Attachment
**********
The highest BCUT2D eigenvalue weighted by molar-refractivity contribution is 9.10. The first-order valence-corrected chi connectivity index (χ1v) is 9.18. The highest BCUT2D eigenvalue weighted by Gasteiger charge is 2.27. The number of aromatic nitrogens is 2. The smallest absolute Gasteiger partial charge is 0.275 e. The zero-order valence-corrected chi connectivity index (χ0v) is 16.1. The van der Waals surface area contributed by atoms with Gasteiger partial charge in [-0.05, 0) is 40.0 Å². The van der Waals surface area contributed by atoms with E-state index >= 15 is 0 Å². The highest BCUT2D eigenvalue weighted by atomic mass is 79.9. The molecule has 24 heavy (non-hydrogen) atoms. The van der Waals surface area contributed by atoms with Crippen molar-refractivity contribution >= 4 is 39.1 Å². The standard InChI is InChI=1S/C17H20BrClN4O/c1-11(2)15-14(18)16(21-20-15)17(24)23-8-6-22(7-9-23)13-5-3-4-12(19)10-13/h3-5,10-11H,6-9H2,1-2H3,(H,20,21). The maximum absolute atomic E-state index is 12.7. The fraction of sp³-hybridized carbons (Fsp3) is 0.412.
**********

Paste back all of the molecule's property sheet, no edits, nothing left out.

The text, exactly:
The highest BCUT2D eigenvalue weighted by molar-refractivity contribution is 9.10. The first-order valence-corrected chi connectivity index (χ1v) is 9.18. The highest BCUT2D eigenvalue weighted by Gasteiger charge is 2.27. The number of aromatic nitrogens is 2. The smallest absolute Gasteiger partial charge is 0.275 e. The zero-order valence-corrected chi connectivity index (χ0v) is 16.1. The van der Waals surface area contributed by atoms with Gasteiger partial charge in [-0.05, 0) is 40.0 Å². The van der Waals surface area contributed by atoms with E-state index >= 15 is 0 Å². The highest BCUT2D eigenvalue weighted by atomic mass is 79.9. The molecule has 24 heavy (non-hydrogen) atoms. The van der Waals surface area contributed by atoms with Crippen molar-refractivity contribution >= 4 is 39.1 Å². The standard InChI is InChI=1S/C17H20BrClN4O/c1-11(2)15-14(18)16(21-20-15)17(24)23-8-6-22(7-9-23)13-5-3-4-12(19)10-13/h3-5,10-11H,6-9H2,1-2H3,(H,20,21). The maximum absolute atomic E-state index is 12.7. The fraction of sp³-hybridized carbons (Fsp3) is 0.412.